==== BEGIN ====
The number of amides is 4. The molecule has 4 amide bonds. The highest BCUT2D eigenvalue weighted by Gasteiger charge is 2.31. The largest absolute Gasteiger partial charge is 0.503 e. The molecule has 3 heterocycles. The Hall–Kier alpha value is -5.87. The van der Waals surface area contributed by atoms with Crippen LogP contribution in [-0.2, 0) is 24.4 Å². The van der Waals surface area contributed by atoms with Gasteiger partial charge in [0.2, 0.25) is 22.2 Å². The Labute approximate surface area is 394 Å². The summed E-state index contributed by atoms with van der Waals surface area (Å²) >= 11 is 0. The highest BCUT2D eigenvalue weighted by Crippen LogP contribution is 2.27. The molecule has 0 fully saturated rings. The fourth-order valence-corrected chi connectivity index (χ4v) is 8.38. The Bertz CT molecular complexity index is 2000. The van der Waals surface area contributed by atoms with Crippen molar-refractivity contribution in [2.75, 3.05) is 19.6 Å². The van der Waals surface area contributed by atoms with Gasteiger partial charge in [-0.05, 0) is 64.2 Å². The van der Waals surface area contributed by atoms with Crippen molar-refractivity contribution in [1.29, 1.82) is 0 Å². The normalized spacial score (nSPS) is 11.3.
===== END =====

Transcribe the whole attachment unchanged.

The number of amides is 4. The molecule has 4 amide bonds. The highest BCUT2D eigenvalue weighted by Gasteiger charge is 2.31. The largest absolute Gasteiger partial charge is 0.503 e. The molecule has 3 heterocycles. The Hall–Kier alpha value is -5.87. The van der Waals surface area contributed by atoms with Crippen LogP contribution in [-0.2, 0) is 24.4 Å². The van der Waals surface area contributed by atoms with Gasteiger partial charge in [0.2, 0.25) is 22.2 Å². The Labute approximate surface area is 394 Å². The summed E-state index contributed by atoms with van der Waals surface area (Å²) >= 11 is 0. The highest BCUT2D eigenvalue weighted by Crippen LogP contribution is 2.27. The molecule has 0 fully saturated rings. The fourth-order valence-corrected chi connectivity index (χ4v) is 8.38. The Bertz CT molecular complexity index is 2000. The van der Waals surface area contributed by atoms with Crippen molar-refractivity contribution in [2.75, 3.05) is 19.6 Å². The van der Waals surface area contributed by atoms with Gasteiger partial charge in [-0.05, 0) is 64.2 Å². The van der Waals surface area contributed by atoms with Crippen molar-refractivity contribution in [1.29, 1.82) is 0 Å². The normalized spacial score (nSPS) is 11.3.